In Scratch, two or more sprites can talk to one another, having a dialogue conversation. There are several scripting methods associated with this, each unique to the other. They mainly utilize the
say  block or its timed counterpart for conversing.
The broadcast method isn't always the most efficient way to make sprites communicate many messages, but short conversations can be easily made using broadcasts and no variables or lists. The following script would go into "Scratch Cat".
when gf clicked say [Hi!] for (2) secs broadcast [Gobo 1 v]
Then, inside the Gobo sprite:
when I receive [Gobo 1 v] say [How are you?] for (2) secs broadcast [Scratch Cat 2 v]
The two sprites continuously broadcast back and forth to each other to say a message. However, when the conversation becomes long, multiple broadcasts are needed and the scripts can become unorganized.
Broadcast and Wait method
This method is slightly more efficient, because you only need one script in the first sprite to talk.
when gf clicked //in the first sprite say [Hello!] for (2) secs broadcast [Gobo 1 v] and wait say [How are you today?] for (2.5) secs broadcast [Gobo 2 v] and wait //and so on
Then, inside of Gobo:
when I receive [Gobo 1 v] say [Hi there!] for (2) secs when I receive [Gobo 2 v] say [Very fine indeed! And you?] for (3) secs
The variable method uses a variable to trigger the other sprite to talk. After a sprite finishes speaking, it changes a variable by "1", in which the other sprite recognizes and then begins speaking. The following script would go into "Scratch Cat".
when gf clicked set [talker v] to  //sets it so the conversation starts from the beginning and functions properly say [Hi Gobo] for (2) secs change [talker v] by (1) //signals Gobo to talk wait until <(talker) = > //wait until Gobo is done responding say [I am good, how about you?] for (4) secs change [talker v] by (1)
And for the "Gobo" sprite:
when gf clicked wait until <(talker) = > //wait until Scratch Cat greets say [Hi Scratch Cat. How are you?] for (3) secs change [talker v] by (1) //signals Scratch Cat to talk wait until <(talker) = > say [I am great also!] for (3) secs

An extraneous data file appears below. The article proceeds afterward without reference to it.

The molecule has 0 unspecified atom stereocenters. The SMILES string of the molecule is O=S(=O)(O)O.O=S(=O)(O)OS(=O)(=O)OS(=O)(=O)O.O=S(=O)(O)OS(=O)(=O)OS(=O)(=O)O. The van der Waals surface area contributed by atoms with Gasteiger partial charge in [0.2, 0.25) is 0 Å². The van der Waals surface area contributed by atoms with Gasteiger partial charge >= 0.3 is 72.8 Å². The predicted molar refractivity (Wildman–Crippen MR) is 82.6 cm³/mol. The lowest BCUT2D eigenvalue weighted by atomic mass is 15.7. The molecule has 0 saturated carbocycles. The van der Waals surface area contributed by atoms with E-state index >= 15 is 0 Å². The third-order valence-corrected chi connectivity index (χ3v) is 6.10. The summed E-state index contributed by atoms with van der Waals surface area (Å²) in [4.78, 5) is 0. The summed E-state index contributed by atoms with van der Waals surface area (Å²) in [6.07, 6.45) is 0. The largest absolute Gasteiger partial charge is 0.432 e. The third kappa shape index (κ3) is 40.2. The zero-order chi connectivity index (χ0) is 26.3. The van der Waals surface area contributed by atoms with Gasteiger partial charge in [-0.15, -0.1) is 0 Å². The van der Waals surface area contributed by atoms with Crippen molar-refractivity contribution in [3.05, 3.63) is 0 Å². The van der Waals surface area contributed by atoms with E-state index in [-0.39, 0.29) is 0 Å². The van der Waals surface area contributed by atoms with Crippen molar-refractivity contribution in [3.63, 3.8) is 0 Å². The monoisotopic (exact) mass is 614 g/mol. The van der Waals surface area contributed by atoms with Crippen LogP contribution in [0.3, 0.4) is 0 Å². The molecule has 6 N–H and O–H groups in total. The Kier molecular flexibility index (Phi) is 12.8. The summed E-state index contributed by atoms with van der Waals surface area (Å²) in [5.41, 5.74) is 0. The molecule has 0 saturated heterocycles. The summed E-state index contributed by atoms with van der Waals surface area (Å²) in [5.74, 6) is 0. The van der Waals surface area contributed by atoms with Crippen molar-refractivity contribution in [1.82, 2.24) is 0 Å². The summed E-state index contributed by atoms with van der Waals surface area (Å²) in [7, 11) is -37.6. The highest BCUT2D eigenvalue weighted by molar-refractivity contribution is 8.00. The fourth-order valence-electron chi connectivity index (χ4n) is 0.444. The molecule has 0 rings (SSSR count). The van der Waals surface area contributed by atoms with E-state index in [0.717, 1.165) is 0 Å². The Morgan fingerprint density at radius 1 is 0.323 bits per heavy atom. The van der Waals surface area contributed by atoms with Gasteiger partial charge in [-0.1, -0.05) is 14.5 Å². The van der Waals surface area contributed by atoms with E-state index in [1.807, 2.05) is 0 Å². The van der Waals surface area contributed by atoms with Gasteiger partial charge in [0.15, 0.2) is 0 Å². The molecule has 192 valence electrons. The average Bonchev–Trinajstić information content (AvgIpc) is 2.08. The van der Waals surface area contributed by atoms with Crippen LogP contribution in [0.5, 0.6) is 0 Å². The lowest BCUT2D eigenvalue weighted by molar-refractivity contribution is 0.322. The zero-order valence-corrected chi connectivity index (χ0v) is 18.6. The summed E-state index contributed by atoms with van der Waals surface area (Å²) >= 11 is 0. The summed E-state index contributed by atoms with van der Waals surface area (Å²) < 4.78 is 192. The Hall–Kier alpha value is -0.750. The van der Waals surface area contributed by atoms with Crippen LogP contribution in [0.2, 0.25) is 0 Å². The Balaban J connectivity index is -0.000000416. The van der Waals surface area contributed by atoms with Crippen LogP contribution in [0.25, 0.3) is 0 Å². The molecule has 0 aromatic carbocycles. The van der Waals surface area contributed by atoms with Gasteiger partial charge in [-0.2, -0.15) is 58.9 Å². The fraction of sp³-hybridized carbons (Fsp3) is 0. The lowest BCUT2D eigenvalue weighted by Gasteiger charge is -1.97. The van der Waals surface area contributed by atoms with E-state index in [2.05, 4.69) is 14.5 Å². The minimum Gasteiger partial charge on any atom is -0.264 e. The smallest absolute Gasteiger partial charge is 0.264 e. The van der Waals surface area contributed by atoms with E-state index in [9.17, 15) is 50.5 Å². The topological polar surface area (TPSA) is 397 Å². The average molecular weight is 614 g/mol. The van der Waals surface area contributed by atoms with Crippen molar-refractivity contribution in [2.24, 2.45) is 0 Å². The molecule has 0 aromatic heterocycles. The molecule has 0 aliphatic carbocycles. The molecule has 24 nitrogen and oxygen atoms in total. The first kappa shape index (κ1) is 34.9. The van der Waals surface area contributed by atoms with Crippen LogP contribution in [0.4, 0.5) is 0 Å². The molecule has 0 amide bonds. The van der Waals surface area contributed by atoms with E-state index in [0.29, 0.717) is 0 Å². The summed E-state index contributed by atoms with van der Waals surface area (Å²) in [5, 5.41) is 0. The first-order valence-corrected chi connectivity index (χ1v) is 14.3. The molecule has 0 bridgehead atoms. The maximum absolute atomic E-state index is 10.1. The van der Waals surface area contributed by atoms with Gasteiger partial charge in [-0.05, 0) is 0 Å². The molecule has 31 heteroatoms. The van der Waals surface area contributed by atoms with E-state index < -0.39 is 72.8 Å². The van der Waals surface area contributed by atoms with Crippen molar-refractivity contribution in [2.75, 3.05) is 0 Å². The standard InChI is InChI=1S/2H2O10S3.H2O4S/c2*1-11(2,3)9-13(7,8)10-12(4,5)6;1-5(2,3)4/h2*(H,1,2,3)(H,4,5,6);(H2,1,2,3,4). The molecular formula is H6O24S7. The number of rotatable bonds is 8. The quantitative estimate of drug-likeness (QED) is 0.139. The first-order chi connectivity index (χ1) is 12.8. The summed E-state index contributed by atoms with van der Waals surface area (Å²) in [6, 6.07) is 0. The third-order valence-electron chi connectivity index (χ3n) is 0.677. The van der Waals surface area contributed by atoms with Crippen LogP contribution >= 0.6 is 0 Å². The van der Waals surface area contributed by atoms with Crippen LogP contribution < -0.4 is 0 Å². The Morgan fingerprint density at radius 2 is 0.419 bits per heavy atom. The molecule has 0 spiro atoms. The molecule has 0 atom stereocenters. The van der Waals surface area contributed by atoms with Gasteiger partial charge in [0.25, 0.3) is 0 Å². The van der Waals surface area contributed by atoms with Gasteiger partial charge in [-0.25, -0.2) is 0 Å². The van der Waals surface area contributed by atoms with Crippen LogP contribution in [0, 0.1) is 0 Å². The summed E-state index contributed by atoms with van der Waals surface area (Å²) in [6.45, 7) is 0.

The script can keep cycling continuously. The script can become very long from a long conversation, but it doesn't use multiple of any broadcasts. The variable method is often best for unordered conversations, in which there are multiple sprites not speaking to one another in a patterned fashion.
The list method uses the same amount of scripting no matter how long the conversation is. It is a great method to reduce large scripts and a project's file size. The list method uses two scripts, one of "Scratch Cat's" messages and one of "Gobo's". The first sprite says a message, triggers the second sprite to speak, and then the cycle continues, with a variable being changed after both have fully spoken, to signal the next message from the lists. The lists are used to simply store the text which each sprite will speak, and is ordered within. The following script goes into "Scratch Cat"
when gf clicked set [item# v] to  //so the first message is the first item in the list of messages set [talker v] to [Scratch Cat] //to know that "Scratch Cat" speaks first forever say (item (item#) of [Scratch Cat messages v]) for (3) secs //says the current item from the list of messages set [talker v] to [Gobo] //signal "Gobo" to speak wait until <(talker) = [Scratch Cat]> //wait until it's its turn to speak
And for "Gobo":
when gf clicked forever wait until <(talker) = [Gobo]> //wait until it's its turn to talk say (item (item#) of [Gobo messages v]) for (3) secs //say the item in the list of messages change [item# v] by (1) //so the next message in the lists is said by each sprite instead of the same one set [talker v] to [Scratch Cat] //signals "Scratch Cat" to speak